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Tips on boat insurance



With permission from iii.org

Insurance can provide limited coverage for property damage to small boats such as canoes and small sailboats or small motorboats with less than 250 miles per hour of horsepower under a homeowners or renters insurance policy. The coverage is usually about $ 1,000 or 10 percent of the home's insured value and usually includes the boat, engine and trailer together. Liability coverage is usually not included – but it can be added as a recommendation to a homeowners policy. Contact your insurance representative to find out if your boat is covered and what the limits are.

Larger and faster boats such as boats and jet skis such as jet skis and wave runners require a separate insurance for the boat. The size, type and value of the boat and the water in which you use it take into account how much you will pay for insurance coverage.

For physical loss or damage, coverage includes hulls, machinery, fittings, fittings and permanently attached equipment as part of either a fair cash value policy or at an agreed value. These policies also provide broader liability protection than a policy for homeowners. But there are clear differences between the two types of insurance.

Actual cash value insurances pay for claims costs less depreciation at the time of loss. In the event of total loss, pricing guides for used boats and other resources are used to determine the vessel's approximate market value. Partial losses are settled by taking the total cost of the repair minus a depreciation percentage.

Based policies for agreed amount means that you and your insurance company have agreed on the value of your ship and in the event of a total loss, you will receive that amount. Agreed amount values ​​also replace old items in the event of a partial loss without deduction for depreciation.

Physical damage can include normal wear and tear, damage from insects, mold, animals (such as sharks), zebra mussels, defective machines or machine damage.

Boat insurance also covers:

  • Body damage ̵
    1; for damage caused by another person
  • Damage to property – for damage caused by someone else's property
  • Guest passenger liability – for any legal costs that someone uses the boat with the owner's permission
  • Medical Payment – for Damage to Boat Owner and Other Passengers
  • Theft

Most companies offer liability limitations starting at $ 15,000 and can be increased to $ 300,000. Standard insurance policies include deductibles of $ 250 for property damage, $ 500 for theft and $ 1,000 for medical payments. Higher limits may be available. Additional coverage can be purchased for trailers and other accessories. Boat owners may also consider purchasing an umbrella liability policy that provides additional protection for their boat, home and car.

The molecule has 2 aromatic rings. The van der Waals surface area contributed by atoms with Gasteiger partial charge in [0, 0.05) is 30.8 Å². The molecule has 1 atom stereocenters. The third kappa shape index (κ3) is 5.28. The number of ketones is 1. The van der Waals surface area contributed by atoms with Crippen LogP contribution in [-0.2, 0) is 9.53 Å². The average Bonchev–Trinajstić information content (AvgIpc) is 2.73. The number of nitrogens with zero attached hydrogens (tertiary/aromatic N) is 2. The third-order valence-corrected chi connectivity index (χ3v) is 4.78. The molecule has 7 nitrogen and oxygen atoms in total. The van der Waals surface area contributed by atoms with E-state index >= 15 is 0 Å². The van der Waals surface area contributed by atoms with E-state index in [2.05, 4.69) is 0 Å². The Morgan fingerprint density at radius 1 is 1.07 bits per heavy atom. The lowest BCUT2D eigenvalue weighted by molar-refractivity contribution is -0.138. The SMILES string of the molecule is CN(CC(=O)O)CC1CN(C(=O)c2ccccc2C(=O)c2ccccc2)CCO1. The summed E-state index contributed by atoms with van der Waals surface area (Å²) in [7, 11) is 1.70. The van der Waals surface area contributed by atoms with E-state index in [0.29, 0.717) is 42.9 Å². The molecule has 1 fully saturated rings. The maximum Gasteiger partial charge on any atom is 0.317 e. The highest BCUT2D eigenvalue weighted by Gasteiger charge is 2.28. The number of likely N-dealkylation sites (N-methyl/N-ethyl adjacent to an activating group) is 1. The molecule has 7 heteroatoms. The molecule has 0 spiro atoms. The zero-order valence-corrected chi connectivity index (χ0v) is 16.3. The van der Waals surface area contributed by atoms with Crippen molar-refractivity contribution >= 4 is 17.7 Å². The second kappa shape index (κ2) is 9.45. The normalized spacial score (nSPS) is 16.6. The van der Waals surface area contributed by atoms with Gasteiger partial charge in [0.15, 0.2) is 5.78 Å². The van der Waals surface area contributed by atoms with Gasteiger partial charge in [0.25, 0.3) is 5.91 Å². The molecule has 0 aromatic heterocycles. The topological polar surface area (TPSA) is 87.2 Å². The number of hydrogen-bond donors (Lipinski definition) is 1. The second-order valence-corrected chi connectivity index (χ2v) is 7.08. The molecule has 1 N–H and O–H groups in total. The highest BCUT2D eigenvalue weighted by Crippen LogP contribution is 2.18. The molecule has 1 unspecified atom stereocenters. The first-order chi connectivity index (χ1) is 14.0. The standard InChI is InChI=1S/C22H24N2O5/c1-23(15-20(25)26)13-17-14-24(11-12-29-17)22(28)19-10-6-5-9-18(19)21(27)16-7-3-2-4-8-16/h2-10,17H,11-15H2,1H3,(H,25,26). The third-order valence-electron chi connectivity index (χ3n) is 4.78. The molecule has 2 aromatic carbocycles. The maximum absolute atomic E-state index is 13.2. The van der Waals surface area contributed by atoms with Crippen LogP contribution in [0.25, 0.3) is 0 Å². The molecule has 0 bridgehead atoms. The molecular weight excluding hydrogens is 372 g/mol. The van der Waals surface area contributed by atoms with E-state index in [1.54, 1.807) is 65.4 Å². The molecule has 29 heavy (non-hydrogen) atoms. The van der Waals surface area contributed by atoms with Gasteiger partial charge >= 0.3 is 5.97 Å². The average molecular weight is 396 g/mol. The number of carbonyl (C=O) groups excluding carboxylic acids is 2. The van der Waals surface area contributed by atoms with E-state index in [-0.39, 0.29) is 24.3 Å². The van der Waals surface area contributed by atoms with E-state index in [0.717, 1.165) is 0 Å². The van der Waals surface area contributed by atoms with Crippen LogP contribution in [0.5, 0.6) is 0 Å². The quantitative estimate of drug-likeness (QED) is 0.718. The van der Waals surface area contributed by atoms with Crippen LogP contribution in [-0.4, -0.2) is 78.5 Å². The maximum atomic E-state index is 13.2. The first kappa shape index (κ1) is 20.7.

Boaters should also ask for special equipment stored on the boat, such as fishing gear, to ensure that it is covered and to check that towing coverage is included in the policy.

Boat owners should also ask for discounts for the following:

  • Diesel-powered boats, which are less dangerous than petrol-powered boats because they are less likely to explode
  • Coast Guard approved fire extinguishers
  • Ship-to-shore radios
  • Two years of injury-free experience
  • Multiple policies with the same insurer, e.g. car, home or umbrella policy
  • Safety training courses, such as those offered by the Coast Guard Auxiliary, the US Power Squadrons or the American Red Cross.

Boat safety

There are thousands of recreational boat accidents per year. Contributing factors to these accidents include traveling too fast for water or weather conditions, driving under the influence of drugs or alcohol, not following boat rules and regulations, carelessness and inability.

To prevent boat accidents we offer these safety suggestions:

Care and protection of the ship

  1. Check the weather forecast before you go out.
  2. Let someone know where you are going and when you expect to return.
  3. Check engine, fuel, electrical and control systems, especially for exhaust system leakage.
  4. Carry one or more fire extinguishers, adapted to the size and type of boat. Keep them easily accessible and in condition for immediate use.
  5. Equip the ship with the necessary navigation lights and with a whistle, horn or bell.
  6. Consider additional safety devices, such as a paddle or oars, a first aid kit, a fresh water supply, a tool kit and spare parts, a flashlight, stains, and a radio.

Care and protection of crew and guests

  1. Make sure that each person on board the boat wears a life jacket.
  2. Know and follow maritime transport laws, "road rules". Learn different emergency signals.
  3. Look out for other jet skis, swimmers, floating debris and shallow water.
  4. Pay attention to loading. Do not overload; distribute the load evenly; do not stand up or move the weight suddenly in a small boat; and do not allow riding on the bow, backrest or gunwales.
  5. Do not drive a boat under the influence of alcohol or drugs.

skippers can get free advice and courses for boat safety from the US Coast Guard. Extra. Upon request, the helper will conduct a Courtesy Marine Examination (CME) on your boat, check electrical and safety equipment and fuel hoses. Boats that meet safety standards are awarded the CME decal "Seal of Safety."


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